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Current trends
Companies and directors are being pursued by governments and other organ-
isations internationally. Moreover advisors are generally being more rigorous.
For example:
The World Bank (WB) is reinvigorating its anti-graft role but has been urged
to integrate more ˜corruption risk analysis™ into WB project developments;
The UN™s internal investigation arm has produced a report regarding procure-
ment operations that cover 31% of the value of all commercial UN contracts
over $5m. The report states that the UN may have lost $298m in contract
irregularities in respect of the value of $1bn of contracts investigated;
Corporate governance legislation and more active public prosecutors are hav-
ing an effect on bringing these matters to the public attention;
PwC™s Japanese business unit Chuo Aoyama PwC had to suspend its oper-
ations for two months as a result of investigations into allegations of failing
to detect and prevent accountancy fraud at the Kanebo cosmetics group;
Compass, a large UK-based caterer, has been hit by a second US lawsuit from
an international competitor (Es-Ko) claiming $369m in damages for lost busi-
ness through Compass™ alleged corruption at the UN;
In Bolivia, Repsol™s top two executives in Bolivia went into hiding when the
government there ordered their arrest on charges of oil smuggling and tax
evasion (Financial Times, 11 March 2006);
Columbia has sued Diageo, the UK drinks company, alleging that the company
threatened national security by dealing with known terrorists, money laun-
derers and drug traffickers (Financial Mail on Sunday, 7 November 2004);
After four big scandals in Germany involving blue chip companies Com-
merzbank, DaimlerChrysler, Infineon and Volkswagen the German regulators
have become much stricter; and
In Thailand the Thai prime minister threatened to scrap a contract for the
provision of baggage scanning equipment unless US-based GE InVision pub-
licly denied that government officials may have been offered inducements to
accept the deal (Financial Times, 5 May 2005).
Indirect risk may affect you:
Financing projects which have come under suspicion may have a negative
affect upon your reputation. For example, a report on India™s power sector
revealed that a UK bank had a loan guaranteed to the Nathpa Jharki power
project, which was said to be a ˜first-rate scandal™ after being investigated for
corruption and suspensions of building works by the Ministry of the
Environment and Forestry (MOEF) for violations of the Forest (Conservation)
Act 1980 (with Amendments made in 1988), and the Environment Act 2002.

Company codes
Bearing in mind the above it must be recognised that “ regardless of the legal
and moral drivers “ corruption represents a significant business risk. Companies
Chapter 7 “ Economic crime, bribery and corruption 137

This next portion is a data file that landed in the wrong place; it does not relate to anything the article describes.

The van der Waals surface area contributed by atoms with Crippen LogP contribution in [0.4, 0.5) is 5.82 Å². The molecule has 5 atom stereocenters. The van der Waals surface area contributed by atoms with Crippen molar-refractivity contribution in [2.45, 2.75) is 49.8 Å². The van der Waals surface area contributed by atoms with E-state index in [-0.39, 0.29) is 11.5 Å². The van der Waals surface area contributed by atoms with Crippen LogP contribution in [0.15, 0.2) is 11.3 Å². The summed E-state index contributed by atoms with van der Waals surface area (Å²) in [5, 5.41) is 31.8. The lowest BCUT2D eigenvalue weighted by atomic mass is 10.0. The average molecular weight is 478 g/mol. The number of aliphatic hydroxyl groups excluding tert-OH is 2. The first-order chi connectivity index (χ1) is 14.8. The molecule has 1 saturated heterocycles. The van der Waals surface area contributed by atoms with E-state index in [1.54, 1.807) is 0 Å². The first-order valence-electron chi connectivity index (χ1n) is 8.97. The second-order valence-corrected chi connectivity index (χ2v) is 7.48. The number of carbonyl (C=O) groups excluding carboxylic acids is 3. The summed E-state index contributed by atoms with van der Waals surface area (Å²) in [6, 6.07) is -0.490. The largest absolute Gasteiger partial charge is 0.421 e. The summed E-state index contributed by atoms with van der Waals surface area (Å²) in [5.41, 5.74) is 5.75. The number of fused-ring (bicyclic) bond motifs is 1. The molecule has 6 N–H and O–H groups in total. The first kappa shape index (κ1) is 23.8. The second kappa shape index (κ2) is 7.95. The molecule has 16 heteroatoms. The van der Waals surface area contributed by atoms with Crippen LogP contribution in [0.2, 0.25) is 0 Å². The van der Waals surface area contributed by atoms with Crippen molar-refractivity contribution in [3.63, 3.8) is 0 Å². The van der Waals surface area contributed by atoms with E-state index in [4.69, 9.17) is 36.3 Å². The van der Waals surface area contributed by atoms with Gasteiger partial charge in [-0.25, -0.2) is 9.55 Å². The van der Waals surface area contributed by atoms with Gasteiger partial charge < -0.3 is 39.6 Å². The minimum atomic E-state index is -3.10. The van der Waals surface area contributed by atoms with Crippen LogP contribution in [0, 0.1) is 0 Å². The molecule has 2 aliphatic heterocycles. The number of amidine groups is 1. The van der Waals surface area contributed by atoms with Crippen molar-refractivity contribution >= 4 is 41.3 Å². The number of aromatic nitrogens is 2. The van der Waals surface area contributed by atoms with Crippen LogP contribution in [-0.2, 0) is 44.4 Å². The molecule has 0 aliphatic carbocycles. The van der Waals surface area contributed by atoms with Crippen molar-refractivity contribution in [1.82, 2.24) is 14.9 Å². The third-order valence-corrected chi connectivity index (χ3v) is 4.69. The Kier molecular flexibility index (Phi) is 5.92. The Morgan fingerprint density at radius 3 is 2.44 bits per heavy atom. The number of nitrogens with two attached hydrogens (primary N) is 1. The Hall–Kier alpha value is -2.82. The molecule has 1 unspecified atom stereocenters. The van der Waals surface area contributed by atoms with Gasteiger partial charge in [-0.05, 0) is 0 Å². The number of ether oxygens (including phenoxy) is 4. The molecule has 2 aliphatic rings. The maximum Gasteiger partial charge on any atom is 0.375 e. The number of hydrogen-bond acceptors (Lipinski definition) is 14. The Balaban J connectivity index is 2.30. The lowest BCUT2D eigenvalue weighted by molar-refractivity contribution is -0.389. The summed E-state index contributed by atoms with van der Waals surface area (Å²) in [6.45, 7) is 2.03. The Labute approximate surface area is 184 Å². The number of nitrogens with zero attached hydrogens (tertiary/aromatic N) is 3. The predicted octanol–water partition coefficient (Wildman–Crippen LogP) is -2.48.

that pay bribes typically win some short-term advantage, but pay a severe long-
term price:
They cannot complain if they do not receive what they had paid for;
Paying any bribe leads to further demands, from petty ˜grease payments™ to
major bribes to secure contracts;
By breaking the law they become vulnerable to blackmail, particularly if
there is a change of regime; and
Ending a corrupt relationship may lead to various threats, including violence.
Nevertheless bribery and corruption still continue often because:
Companies believe that bribes are part of ˜local custom™;
They think “ usually wrongly “ that there is no choice when faced with what
often appears to be official extortion; and
Executives often claim that “ though they dislike the practice “ they need to
arrange kickbacks to secure business to avoid unscrupulous competitors
from winning the contracts.
It is advisable not only to be aware of the legal and regulatory framework but also
to develop and have in place a corporate code (see further below) in the interests
of sustainable risk management whatever area, size or operational location.

International case study
The impact of international economic crime on doing business in today™s mar-
ketplace can be well illustrated by the trade link between the UK and India. This
is a topical example especially bearing in mind the importance of India as an
emerging market. The impacts affect a variety of different sized organisations.

UK and Indian economies
The UK™s economy is one of the world™s most regulated economies. London is a
hub of world trade and finance, and has world-class status in financial manage-
ment and probity. The UK is not historically a corrupt marketplace. The South
Asian population in the UK accounts for 2% of the GDP, and 10% of the UK™s
financial turnover. There are over 300 South Asian millionaires with personal
assets of over £4m, and the spread of such wealth in the southeast of the
UK amounts to some £8bn alone (Ethnic Media Group Rich List 2005). The UK